In resolving the pending motion, a threshold question is whether Plaintiffs are asserting general or specific jurisdiction over Transportes. Specific jurisdiction arises when the defendant has undertaken some activities in the forum state and plaintiff's claim arises out of or results from those activities. Such does not appear to be the case here. The undisputed evidence indicates that Transportes' handling of this cargo commenced and ended in the Republic of Mexico. Plaintiff's cause of action in this case does not arise out of the Texas contacts which it relies upon to establish jurisdiction. Plaintiff instead argues that Transportes' Texas contacts are "continuous and systematic," which are the hallmarks of general jurisdiction. See Helicopteros Nacionales de Colombia, S.A. v. Hall, 466 U.S. 408, 416, 104 S. Ct. 1868, 1873, 80 L. Ed. 2d 404 (1984).
The Court concludes that Transportes' contacts with the State of Texas are insufficient to support general jurisdiction. The certificate from the Texas Railroad Commission is of little effect. "Applying for the privilege of doing business is one thing, but the actual exercise of that privilege is quite another." Wenche Siemer v. Learjet Acquisition Corp., 966 F.2d 179, 182 (5th Cir. 1992) [quoting Ratliff v. Cooper Laboratories, Inc., 444 F.2d 745, 748 (4th Cir.), cert. denied, 404 U.S. 948, 92 S. Ct. 271, 30 L. Ed. 2d 265 (1971)]. There is no evidence *701 that Transportes operated any of the trucks in Texas, much less that any such truck had any connection with the incident in question. Similarly, Transportes' hiring of attorneys to represent it in this case cannot support the exercise of jurisdiction in Texas. Staton v. Looney, 704 F. Supp. 303 (D.D.C.1989); Mizlou Television Network Inc. v. National Broadcasting, 603 F. Supp. 677 (D.D.C.1984). See, Travelers Indemnity Co. v. Calvert Fire Ins. Co., 798 F.2d 826, 833 (5th Cir.1986).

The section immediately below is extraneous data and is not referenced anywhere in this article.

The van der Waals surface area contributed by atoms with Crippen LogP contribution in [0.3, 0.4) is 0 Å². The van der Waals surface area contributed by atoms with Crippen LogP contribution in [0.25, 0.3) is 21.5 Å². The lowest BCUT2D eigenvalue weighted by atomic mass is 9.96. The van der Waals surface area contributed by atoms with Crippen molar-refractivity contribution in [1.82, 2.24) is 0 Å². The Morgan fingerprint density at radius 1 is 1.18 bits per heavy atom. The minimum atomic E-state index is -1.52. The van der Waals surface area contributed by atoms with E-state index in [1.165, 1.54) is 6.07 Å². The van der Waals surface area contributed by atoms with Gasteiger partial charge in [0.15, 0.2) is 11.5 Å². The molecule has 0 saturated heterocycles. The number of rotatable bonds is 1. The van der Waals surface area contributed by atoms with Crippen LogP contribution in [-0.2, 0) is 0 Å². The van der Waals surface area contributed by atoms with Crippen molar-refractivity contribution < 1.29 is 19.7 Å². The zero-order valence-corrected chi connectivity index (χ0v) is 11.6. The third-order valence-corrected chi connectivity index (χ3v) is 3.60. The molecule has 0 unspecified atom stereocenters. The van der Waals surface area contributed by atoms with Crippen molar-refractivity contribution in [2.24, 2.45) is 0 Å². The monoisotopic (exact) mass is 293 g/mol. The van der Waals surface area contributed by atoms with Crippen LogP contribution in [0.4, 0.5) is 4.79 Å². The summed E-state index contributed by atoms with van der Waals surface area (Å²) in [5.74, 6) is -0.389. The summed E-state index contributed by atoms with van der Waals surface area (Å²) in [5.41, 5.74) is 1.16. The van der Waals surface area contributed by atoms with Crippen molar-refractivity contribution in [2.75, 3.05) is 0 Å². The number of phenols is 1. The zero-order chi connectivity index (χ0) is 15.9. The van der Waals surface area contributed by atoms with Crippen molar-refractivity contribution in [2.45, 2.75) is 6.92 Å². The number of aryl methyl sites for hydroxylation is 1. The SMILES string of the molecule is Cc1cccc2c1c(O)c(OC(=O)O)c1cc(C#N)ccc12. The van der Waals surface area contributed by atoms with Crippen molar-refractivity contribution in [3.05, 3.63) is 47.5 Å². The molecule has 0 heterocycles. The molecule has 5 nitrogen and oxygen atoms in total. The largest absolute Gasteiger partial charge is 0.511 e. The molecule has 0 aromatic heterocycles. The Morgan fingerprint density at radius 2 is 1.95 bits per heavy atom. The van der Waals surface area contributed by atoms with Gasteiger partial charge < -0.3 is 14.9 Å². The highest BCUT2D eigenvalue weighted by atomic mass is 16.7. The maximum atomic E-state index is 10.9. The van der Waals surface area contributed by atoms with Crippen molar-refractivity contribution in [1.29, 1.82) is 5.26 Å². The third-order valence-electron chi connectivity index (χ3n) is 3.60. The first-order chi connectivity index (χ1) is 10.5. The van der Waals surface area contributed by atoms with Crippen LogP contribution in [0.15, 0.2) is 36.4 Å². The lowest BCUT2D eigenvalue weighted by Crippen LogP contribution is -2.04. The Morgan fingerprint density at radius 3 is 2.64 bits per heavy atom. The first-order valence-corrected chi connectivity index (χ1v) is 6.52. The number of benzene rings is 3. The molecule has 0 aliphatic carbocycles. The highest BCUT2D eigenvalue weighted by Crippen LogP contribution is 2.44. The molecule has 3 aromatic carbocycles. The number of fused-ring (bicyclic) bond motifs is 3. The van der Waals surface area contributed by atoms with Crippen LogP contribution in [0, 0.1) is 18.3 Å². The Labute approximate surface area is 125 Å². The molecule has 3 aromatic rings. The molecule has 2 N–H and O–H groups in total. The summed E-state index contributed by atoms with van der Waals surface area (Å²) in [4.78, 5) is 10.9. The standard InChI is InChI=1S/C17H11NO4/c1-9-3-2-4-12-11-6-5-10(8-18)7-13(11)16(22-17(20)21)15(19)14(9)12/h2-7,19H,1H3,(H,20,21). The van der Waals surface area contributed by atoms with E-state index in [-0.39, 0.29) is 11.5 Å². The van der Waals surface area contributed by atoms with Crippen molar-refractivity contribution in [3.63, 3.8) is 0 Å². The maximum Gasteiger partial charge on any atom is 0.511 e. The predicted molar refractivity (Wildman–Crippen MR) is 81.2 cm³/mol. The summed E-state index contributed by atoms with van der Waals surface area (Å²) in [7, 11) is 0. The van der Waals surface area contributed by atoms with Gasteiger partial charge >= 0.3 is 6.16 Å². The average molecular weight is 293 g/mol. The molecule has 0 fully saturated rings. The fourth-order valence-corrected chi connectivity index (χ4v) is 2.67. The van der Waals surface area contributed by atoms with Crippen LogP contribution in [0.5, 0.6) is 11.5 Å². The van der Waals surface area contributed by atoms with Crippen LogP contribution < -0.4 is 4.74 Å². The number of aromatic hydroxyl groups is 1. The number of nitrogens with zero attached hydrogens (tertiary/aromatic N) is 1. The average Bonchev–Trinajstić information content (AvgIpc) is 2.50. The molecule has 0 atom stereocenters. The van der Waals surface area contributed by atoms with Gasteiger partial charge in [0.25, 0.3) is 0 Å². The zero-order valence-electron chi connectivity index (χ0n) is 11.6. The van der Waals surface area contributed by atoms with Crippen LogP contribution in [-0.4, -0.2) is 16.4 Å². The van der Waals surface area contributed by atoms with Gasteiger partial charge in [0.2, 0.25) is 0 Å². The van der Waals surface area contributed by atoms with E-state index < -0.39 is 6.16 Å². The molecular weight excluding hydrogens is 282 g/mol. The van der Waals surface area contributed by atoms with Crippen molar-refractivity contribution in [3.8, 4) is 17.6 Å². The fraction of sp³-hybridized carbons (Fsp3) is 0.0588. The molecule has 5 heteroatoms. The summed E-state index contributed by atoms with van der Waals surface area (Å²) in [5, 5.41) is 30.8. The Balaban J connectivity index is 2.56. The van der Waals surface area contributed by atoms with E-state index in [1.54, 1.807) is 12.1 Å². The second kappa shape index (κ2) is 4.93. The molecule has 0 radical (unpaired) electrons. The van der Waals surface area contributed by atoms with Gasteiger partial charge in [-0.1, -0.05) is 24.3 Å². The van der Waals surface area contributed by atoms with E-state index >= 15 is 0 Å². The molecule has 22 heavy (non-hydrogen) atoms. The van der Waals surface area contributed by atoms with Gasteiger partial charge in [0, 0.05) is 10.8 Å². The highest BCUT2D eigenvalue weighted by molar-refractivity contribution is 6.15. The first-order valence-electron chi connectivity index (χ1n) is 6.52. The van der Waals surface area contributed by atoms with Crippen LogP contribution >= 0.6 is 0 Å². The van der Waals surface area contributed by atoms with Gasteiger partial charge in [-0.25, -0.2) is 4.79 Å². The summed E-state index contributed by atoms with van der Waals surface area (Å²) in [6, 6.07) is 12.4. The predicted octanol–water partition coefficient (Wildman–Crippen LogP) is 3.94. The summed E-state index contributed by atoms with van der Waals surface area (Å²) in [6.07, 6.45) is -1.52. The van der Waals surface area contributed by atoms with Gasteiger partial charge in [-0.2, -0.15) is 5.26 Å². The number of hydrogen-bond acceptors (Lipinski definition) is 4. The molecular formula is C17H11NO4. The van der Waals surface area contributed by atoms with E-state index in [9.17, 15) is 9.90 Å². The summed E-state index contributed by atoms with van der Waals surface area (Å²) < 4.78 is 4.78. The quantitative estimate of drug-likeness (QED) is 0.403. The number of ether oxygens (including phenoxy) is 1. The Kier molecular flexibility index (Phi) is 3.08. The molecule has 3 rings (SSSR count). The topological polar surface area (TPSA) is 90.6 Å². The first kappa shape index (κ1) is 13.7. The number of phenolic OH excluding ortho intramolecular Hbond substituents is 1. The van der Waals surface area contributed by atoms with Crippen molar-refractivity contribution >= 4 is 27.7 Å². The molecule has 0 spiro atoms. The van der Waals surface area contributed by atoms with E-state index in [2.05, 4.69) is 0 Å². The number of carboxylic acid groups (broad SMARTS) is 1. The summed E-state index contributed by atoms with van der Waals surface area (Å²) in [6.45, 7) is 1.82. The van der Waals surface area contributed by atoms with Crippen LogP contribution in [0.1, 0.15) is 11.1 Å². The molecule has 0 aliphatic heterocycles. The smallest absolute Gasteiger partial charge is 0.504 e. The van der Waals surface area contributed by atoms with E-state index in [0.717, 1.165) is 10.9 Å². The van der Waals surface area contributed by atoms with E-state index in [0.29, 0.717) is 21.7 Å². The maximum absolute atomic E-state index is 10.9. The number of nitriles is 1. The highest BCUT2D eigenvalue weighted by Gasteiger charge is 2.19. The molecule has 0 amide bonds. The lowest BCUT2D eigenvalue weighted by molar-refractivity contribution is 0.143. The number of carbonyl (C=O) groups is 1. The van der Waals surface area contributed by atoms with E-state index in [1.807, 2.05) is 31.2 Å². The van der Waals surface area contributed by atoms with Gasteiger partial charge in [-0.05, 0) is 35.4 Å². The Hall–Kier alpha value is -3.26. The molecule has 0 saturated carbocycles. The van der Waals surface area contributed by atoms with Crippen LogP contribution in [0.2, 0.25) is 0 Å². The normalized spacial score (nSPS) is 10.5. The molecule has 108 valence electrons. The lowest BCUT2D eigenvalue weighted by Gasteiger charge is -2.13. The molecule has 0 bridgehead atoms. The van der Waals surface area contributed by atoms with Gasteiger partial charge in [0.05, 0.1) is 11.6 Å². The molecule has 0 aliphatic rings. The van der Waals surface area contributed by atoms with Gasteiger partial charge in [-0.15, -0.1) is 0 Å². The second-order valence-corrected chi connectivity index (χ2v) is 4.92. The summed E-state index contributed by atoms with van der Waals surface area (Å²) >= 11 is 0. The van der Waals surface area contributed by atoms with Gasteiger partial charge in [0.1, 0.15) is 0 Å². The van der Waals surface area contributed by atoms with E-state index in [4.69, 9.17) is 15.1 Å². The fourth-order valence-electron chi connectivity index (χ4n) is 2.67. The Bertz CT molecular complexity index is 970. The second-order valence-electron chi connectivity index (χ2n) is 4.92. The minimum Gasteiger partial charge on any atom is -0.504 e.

The fact that some of the merchandise which Transportes brings to Nuevo Laredo, Mexico is ultimately destined for the United States is also insufficient. In Bearry v. Beech Aircraft Corporation, 818 F.2d 370 (5th Cir.1987), the nonresident defendant sold nearly $250,000,000.00 of its products in Texas through 17 Texas dealers in a five-year period. Nevertheless, the Fifth Circuit found a lack of general jurisdiction since the defendant had no employees or place of business in Texas, owned no property in Texas, and paid no taxes in Texas. Also, the sales transactions were completed in Kansas although the goods ultimately flowed into Texas. The court refused to use a "stream of commerce" analysis in a general jurisdiction case. The fact that Transportes is insured by an Illinois company through a policy sold by a Mexican agent furnishes no jurisdictional contacts with Texas. Finally, the undefined "communications" with Hiser, Inc. are virtually meaningless. There is no evidence as to when or where these communications occurred. In any event, simply communicating with a Texas resident is not a purposeful availment of the privilege of conducting activities in Texas such as to invoke the benefits and protections of Texas law.
For all the foregoing reasons, Transportes' motion to dismiss is GRANTED.
ORDER OF DISMISSAL
For reasons detailed in a Memorandum of even date, it is ORDERED that this case be and the same is DISMISSED as to Defendant Transportes de Nuevo Laredo, S.A. de C.V. for lack of personal jurisdiction.